Introduction: What Dogs Want....Chicken Jerky

My 3 very spoiled Chihuahuas LOVE 'treats', and their favorite is jerky. Chicken jerky is what I most often make for them...the cost is reasonable, it is easy to remove all the fat, and they love it.

When I first started making jerky, I used one of those round plastic dehydrators....the fan & heating element is located in the base, and the circular drying racks stack on top, with a lid topping it off. Those were great to start out with, but I ended up doing a lot of drying, and needed something bigger. You can find wonderful directions for making your own, but I opted to buy a stainless steel dehydrator with metal racks, and the heat control ranges from 155F to 95F, I can load it up with probably about 25-30 pounds of meat strips at one time. If you shop around its possible to find a decent one without going broke....mine cost under $200, and within the first year I saved more than that with just the jerky (for doggy & human consumption) that I made, I've had it for about 3 years. It was a great investment.

The only other utensils you'll need is a good sharp knife and a cutting board.

On to the process.....

Step 1: Boneless, Skinless Chicken Breast...with Bits of Fat Removed

That's all the ingredients.....just chicken (cost $12.80)!

I bought 10 pounds of chicken breasts (with the skin & bones) for $1.28 per was on sale. After skinning, de-boning, and trimming the just cut the breasts into strips.

All the bones, skin & fat went into a pot with water, I simmered it all afternoon......the start of a wonderful soup for me! When I'm all done with this 10 pounds of chicken, the only 'waste' will be a couple of handfuls of bones! The cooked skin & cartilage will be fed to a rescued dog with a large litter of pups that I'm caring for.

Step 2: Cutting the Chicken Into Strips

You want the strips to be fairly uniform in thickness, about 1/2 inch thick.

First, I remove the chicken "tender", it's located on the 'inside' of the breast filet, it will ALMOST pull off...there's only a small section that needs to be cut. Depending on the size of the 'tender' I'll slice it into 2 or 3 strips.

Then, slice away at the breast...making lengthwise cuts about 1/2 inch thick.

Step 3: Laying Out the Strips on the Rack

It is important to lay the strips of meat on the rack so that they don't touch.

First of all, air-flow is important.......secondly, if the strips are touching, they'll tend to stick to each other.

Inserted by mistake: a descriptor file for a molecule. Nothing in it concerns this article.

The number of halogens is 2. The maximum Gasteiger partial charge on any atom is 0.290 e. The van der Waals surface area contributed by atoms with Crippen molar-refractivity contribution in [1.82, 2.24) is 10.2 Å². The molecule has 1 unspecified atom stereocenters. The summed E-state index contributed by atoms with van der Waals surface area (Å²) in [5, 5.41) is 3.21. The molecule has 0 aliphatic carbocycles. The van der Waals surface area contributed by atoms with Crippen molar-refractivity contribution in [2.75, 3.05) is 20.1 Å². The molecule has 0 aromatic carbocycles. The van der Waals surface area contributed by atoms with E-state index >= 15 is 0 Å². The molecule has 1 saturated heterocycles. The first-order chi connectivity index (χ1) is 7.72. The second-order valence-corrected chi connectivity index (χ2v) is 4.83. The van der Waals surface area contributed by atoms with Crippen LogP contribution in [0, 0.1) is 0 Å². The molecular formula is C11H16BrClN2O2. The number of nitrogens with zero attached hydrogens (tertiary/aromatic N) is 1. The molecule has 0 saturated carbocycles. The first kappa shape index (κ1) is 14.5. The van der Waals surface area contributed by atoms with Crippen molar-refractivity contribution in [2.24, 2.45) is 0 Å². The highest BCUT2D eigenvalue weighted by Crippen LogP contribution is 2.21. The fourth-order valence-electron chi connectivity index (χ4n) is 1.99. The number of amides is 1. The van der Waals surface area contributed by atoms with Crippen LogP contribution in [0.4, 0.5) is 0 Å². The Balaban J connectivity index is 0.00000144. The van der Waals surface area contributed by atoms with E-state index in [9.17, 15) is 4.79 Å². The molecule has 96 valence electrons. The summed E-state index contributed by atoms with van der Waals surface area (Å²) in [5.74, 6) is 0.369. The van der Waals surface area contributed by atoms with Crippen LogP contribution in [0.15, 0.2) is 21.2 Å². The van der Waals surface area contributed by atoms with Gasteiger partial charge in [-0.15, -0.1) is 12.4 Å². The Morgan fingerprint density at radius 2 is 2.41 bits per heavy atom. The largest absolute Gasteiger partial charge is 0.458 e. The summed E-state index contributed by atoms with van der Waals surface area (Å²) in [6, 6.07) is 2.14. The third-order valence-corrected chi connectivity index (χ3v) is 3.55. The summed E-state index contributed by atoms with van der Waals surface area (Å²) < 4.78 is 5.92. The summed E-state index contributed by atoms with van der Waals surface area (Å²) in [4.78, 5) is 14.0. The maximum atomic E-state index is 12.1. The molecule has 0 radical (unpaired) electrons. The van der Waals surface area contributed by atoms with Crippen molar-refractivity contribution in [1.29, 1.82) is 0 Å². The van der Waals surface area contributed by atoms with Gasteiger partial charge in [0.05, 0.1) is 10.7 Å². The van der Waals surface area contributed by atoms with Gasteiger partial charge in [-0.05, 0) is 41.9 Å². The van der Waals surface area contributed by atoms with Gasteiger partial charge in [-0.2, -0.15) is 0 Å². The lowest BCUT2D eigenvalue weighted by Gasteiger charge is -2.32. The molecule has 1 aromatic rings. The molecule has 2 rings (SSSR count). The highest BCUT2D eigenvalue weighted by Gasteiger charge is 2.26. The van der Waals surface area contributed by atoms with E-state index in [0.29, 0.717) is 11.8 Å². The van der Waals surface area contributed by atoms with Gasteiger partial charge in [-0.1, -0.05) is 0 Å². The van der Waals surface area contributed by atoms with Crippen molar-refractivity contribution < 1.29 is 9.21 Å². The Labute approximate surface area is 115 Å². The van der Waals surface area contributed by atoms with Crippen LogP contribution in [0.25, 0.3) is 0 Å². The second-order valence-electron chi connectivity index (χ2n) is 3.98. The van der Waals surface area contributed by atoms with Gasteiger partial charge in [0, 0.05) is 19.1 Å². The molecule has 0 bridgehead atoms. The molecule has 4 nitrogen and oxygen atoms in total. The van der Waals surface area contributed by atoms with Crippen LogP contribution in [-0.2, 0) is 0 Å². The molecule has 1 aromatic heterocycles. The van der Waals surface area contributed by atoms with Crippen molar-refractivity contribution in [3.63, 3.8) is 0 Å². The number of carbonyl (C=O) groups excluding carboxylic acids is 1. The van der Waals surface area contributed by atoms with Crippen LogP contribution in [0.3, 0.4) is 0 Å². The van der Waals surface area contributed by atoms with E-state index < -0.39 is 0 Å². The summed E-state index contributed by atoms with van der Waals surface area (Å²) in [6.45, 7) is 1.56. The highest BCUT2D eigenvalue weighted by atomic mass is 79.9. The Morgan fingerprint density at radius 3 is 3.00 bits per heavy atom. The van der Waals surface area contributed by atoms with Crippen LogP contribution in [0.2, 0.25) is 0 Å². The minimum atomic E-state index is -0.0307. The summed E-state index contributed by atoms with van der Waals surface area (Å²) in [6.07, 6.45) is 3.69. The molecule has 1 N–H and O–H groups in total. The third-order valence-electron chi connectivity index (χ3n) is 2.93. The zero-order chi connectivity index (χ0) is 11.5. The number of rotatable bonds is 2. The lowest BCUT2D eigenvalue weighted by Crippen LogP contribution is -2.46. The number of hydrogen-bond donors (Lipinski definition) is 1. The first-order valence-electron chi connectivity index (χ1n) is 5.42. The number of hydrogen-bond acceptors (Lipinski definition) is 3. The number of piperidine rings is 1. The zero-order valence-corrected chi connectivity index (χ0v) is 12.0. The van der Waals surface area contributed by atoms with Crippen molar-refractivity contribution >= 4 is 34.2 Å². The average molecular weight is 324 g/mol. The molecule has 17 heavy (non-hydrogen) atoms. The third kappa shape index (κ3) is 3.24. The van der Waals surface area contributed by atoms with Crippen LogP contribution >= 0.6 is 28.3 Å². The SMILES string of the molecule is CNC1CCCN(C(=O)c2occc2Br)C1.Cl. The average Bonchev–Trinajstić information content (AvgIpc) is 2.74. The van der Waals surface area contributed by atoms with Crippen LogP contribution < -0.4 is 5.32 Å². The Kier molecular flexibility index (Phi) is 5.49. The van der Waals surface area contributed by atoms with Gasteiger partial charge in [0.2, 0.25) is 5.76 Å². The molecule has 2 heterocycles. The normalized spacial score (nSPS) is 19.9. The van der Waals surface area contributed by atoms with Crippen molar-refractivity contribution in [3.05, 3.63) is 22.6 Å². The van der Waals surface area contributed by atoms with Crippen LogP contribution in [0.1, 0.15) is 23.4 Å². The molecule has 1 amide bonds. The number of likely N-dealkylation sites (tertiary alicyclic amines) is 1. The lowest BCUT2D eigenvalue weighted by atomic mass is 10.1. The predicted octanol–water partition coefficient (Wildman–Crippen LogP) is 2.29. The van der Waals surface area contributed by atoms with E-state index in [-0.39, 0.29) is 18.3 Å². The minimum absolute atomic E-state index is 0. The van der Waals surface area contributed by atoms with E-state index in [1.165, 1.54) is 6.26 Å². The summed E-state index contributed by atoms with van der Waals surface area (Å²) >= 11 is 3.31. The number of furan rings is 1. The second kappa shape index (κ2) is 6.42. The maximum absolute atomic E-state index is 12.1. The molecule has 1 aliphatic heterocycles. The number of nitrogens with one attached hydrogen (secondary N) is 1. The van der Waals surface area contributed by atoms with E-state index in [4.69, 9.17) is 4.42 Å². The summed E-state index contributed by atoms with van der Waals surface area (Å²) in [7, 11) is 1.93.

It only took 3 1/2 of my racks for this batch.....I could have fitted them a little closer together, but didn't need to. My dehydrator holds 10 racks, so there was no need to take the time to arrange them closer without touching.

Step 4: Drying Temps & Time {vary Greatly Between Models of Dehydrators}

I always start chicken jerky at 155F, for about 90 minutes....and I set the timer (for a 10 pound batch) for 8 hours (total drying time).

After 90 minutes (when the strips have become 'opaque'...basically 'cooked') , I drop the temperature to 125F, for another 60 minutes.

Then (at this point the edges will look dried, but the centers won't be dried out) I drop the temperature to 95F, for the remainder of the time.

{It is important to note......not all dehydrators perform the same, drying times can vary greatly between models. The important thing is (with chicken) to start out on a high temperature, once the meat looks "cooked" drop the heat, and once the edges are dried, drop the heat again.}

Step 5: Done!!!!

The strips of chicken will look like....well, jerky! I always break a thick spot in a piece, and check that it is uniformly dried out.

Ten pound batches work well for me, I keep the jerky in a plastic storage the refrigerator. I use nothing for a preservative, and just feel safer keeping it cold.

Occasionally, after the bag of jerky has been in refrigerator for a few hours, condensation will form on the inside of the bag. I just put 3 or 4 sheets of paper towel in the bag with the jerky, and leave them there until the condensation is gone from the bag, then remove them. I've never had to replace the paper towels with dry ones.

I've kept chicken jerky in the refrigerator for about 2 1/2 weeks.....but it is usually GONE before then!

When feeding your dogs jerky, don't over-do it.....and make sure they have plenty of water.

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